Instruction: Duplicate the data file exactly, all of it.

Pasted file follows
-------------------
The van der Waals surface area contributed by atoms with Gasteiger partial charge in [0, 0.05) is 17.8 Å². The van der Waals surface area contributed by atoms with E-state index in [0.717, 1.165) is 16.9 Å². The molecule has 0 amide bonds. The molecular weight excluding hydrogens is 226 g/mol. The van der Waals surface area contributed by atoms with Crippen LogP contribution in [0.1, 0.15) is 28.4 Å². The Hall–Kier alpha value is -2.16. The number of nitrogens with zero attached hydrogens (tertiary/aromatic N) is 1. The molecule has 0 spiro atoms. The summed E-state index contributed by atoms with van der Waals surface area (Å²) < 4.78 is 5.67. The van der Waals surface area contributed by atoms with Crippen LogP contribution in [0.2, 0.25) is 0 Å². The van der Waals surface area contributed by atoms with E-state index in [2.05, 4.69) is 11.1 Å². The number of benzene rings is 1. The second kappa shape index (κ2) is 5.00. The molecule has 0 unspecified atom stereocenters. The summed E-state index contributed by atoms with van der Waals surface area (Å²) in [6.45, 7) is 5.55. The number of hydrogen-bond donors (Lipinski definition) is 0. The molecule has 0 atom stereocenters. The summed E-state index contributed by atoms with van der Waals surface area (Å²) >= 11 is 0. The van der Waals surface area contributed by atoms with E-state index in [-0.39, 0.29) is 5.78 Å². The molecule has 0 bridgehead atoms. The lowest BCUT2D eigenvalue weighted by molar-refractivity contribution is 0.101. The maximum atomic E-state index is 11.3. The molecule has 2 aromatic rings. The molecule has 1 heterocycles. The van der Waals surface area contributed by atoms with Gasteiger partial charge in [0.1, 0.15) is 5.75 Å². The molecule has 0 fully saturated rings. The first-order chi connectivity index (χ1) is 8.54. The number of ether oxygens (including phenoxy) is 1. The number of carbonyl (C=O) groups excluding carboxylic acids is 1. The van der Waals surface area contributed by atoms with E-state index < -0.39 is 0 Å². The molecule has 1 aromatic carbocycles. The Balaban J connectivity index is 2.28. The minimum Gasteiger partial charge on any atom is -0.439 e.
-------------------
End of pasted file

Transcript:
The van der Waals surface area contributed by atoms with Gasteiger partial charge in [0, 0.05) is 17.8 Å². The van der Waals surface area contributed by atoms with E-state index in [0.717, 1.165) is 16.9 Å². The molecule has 0 amide bonds. The molecular weight excluding hydrogens is 226 g/mol. The van der Waals surface area contributed by atoms with Crippen LogP contribution in [0.1, 0.15) is 28.4 Å². The Hall–Kier alpha value is -2.16. The number of nitrogens with zero attached hydrogens (tertiary/aromatic N) is 1. The molecule has 0 spiro atoms. The summed E-state index contributed by atoms with van der Waals surface area (Å²) < 4.78 is 5.67. The van der Waals surface area contributed by atoms with Crippen LogP contribution in [0.2, 0.25) is 0 Å². The van der Waals surface area contributed by atoms with E-state index in [2.05, 4.69) is 11.1 Å². The number of benzene rings is 1. The second kappa shape index (κ2) is 5.00. The molecule has 0 unspecified atom stereocenters. The summed E-state index contributed by atoms with van der Waals surface area (Å²) in [6.45, 7) is 5.55. The number of hydrogen-bond donors (Lipinski definition) is 0. The molecule has 0 atom stereocenters. The summed E-state index contributed by atoms with van der Waals surface area (Å²) >= 11 is 0. The van der Waals surface area contributed by atoms with E-state index in [-0.39, 0.29) is 5.78 Å². The molecule has 0 bridgehead atoms. The lowest BCUT2D eigenvalue weighted by molar-refractivity contribution is 0.101. The maximum atomic E-state index is 11.3. The molecule has 2 aromatic rings. The molecule has 1 heterocycles. The van der Waals surface area contributed by atoms with Gasteiger partial charge in [0.1, 0.15) is 5.75 Å². The molecule has 0 fully saturated rings. The first-order chi connectivity index (χ1) is 8.54. The number of ether oxygens (including phenoxy) is 1. The number of carbonyl (C=O) groups excluding carboxylic acids is 1. The van der Waals surface area contributed by atoms with E-state index < -0.39 is 0 Å². The molecule has 1 aromatic carbocycles. The Balaban J connectivity index is 2.28. The minimum Gasteiger partial charge on any atom is -0.439 e.